Crashes and Highway Closures: Why the Delay?

When any BC highway is closed due to a crash, some of the questions and comments we get are:

“Why is it taking so long to open the road?”

“Don’t you just take some pictures and move the vehicles to the side?”

“Surely you can open one lane; there are lots of people waiting.”

These are good questions, but unfortunately it’s not that simple. When there is likelihood there may be criminal charges or someone is killed or seriously injured in the crash, the police close the road. And for good reason; this stretch of road may be a crime scene that needs to be investigated.

Here’s a look at our role, the RCMP’s role and your role when closures due to crashes happen. Keep in mind, every incident is different, and the response doesn’t always follow the same sequence. Usually, the initial management is by the first responder (police, ambulance and/or firefighters) until the protocols below fall into place.

 Our Role – Managing Traffic Flow and Communicating

  1. Initial response: The incident is reported and first responders and our maintenance contractor arrive on the scene. The first responder calls for any further assistance, eg. Jaws of Life, Search and Rescue. The responders and maintenance contractor assess the severity of the crash and determine which agency will take charge of the site.
  2. Assess incident and implement traffic management: Our ministry and maintenance contractor staff assess the incident to determine:
    • How to protect emergency crews while they work.
    • If traffic can or should be directed to an alternative route.
    • If the highway can be re-opened either completely or with partial traffic flow (decided in consultation with police and other emergency staff).
    • Information required for motorists in the vicinity. For example, traffic control personnel may walk the line of traffic to advise stopped drivers of the incident, or set up signage to divert drivers away from the site.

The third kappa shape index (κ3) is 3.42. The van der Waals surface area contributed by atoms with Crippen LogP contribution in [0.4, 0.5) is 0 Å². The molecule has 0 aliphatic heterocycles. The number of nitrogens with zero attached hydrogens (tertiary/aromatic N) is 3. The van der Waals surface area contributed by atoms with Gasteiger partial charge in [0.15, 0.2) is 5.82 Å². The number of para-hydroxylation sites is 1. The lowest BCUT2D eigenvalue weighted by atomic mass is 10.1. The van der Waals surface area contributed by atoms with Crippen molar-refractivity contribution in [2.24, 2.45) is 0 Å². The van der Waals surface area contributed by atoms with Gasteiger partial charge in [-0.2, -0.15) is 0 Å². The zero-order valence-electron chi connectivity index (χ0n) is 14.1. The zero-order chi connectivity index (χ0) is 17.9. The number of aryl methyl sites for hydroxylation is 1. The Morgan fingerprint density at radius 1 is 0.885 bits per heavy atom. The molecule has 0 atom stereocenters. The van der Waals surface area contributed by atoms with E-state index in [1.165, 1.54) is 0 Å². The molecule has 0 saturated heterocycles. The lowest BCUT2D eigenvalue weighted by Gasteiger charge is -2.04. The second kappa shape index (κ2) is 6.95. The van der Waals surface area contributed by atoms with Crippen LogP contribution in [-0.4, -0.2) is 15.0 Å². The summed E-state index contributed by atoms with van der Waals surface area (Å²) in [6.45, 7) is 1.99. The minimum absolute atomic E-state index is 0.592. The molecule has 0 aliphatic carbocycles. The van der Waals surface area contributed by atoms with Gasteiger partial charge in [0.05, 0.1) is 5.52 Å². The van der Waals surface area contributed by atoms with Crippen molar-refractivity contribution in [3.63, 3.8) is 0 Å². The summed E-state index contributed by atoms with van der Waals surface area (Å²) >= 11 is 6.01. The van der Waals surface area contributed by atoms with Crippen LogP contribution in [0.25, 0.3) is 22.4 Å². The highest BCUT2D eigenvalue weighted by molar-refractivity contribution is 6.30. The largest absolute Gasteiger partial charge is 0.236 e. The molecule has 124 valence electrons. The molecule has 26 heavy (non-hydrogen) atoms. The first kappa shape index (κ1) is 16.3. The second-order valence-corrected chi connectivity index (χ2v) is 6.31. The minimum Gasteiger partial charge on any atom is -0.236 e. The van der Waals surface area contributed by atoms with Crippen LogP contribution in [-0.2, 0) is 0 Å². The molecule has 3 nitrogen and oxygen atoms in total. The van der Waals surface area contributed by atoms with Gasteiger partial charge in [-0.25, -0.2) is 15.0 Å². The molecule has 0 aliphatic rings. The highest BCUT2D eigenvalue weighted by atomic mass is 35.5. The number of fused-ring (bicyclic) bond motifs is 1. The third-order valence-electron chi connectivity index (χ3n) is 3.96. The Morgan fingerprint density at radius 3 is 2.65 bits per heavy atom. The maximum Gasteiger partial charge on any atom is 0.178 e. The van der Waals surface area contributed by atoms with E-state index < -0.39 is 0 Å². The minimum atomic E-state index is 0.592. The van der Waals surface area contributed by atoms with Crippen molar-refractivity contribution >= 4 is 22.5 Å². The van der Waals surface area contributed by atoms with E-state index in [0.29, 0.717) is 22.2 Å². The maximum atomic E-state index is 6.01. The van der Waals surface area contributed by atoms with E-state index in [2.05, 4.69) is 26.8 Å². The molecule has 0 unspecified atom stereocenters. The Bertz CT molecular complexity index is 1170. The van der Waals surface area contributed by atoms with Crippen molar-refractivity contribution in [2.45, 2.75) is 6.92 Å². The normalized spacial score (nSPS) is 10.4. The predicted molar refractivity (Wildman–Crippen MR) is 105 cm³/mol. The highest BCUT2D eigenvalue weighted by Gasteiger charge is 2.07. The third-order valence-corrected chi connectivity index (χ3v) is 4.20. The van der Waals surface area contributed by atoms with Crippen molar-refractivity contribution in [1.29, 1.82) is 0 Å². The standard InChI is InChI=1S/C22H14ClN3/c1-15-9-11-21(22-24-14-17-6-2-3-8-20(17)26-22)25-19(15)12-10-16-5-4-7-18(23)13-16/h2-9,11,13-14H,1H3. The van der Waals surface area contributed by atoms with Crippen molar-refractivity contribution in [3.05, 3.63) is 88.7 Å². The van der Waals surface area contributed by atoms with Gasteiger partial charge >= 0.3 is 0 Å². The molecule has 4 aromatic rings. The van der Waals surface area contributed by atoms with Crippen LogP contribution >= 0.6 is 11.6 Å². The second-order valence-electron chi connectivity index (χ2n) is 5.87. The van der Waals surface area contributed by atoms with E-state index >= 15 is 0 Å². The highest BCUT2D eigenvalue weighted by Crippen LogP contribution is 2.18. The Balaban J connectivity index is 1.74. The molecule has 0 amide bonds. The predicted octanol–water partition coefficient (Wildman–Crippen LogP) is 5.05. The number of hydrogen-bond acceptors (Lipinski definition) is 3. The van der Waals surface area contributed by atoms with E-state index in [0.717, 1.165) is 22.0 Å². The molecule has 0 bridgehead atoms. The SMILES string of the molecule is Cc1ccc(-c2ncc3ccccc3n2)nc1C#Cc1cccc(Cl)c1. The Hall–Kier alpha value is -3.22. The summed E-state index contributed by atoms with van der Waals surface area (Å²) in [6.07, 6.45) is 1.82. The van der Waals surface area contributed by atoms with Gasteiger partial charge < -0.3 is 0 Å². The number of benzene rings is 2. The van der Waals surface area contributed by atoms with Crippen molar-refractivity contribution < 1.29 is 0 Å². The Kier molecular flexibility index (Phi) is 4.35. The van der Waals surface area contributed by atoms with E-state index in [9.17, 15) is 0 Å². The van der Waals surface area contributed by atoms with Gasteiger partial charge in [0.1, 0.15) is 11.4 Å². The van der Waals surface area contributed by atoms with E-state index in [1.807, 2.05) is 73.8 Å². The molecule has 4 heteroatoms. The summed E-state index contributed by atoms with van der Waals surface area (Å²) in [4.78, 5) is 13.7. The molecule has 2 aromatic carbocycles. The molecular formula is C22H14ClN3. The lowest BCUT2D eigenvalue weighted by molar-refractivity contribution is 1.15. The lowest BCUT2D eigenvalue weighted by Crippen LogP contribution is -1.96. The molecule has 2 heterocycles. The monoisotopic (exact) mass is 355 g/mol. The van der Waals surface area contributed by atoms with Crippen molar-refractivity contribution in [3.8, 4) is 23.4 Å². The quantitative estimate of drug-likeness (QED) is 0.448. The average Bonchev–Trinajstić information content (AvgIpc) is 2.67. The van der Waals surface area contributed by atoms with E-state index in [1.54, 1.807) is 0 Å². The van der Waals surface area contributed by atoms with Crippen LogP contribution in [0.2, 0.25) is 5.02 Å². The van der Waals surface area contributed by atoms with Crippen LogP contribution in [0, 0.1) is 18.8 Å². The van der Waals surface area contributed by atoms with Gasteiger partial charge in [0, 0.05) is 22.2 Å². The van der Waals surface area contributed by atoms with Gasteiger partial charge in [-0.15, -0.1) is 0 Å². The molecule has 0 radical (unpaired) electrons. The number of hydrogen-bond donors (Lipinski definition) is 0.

• What information may be needed for the broader public, via DriveBC, changeable message signs and media outlets.
    • What is needed for the well-being and safety of stopped motorists. In extreme situations, where the closure may be extra lengthy, we provide food, water and portable toilets for travellers.
    • Upon completion of this assessment, the maintenance contractor sets up a traffic management plan, and puts traffic control people and equipment to work.
  3. Reopen the route: Once the senior ranking first responder advises that their investigation is complete, debris and traffic control equipment are removed.

The RCMP’s Role – The Investigation
(Information provided by Cpl. Darren Lagan – Island District RCMP)

Crash sites are potential crime scenes, where possible negligent or criminal actions led to someone’s life being altered in the blink of an eye. The RCMP has a legal and ethical responsibility to thoroughly investigate every vehicle crash, to ensure the causes are determined, fault is identified, charges are laid (if appropriate), and that all evidence is accurately documented.

Each crash scene is unique, presenting its own challenges to first responders, investigators and road maintenance crews; so closure times vary. In more remote areas like Northern BC, it may take some time for RCMP and other emergency personnel to arrive, as they travel long distances.

Securing the site: When the first emergency responder arrives at a crash site, their primary focus is to ensure the safety of those at the scene, and establish a safe work zone for arriving emergency crews. This may include stopping or redirecting traffic, and relaying vital information to incoming personnel.

Caring for victims: We identify who has been injured or killed, and if they need to be extricated from the wreckage, we assist fire/rescue crews in performing this dangerous and difficult task. At the same time, medical crews work to care for the crash victims. Getting people to hospital can be complex and time consuming, depending on the crash location and traffic congestion.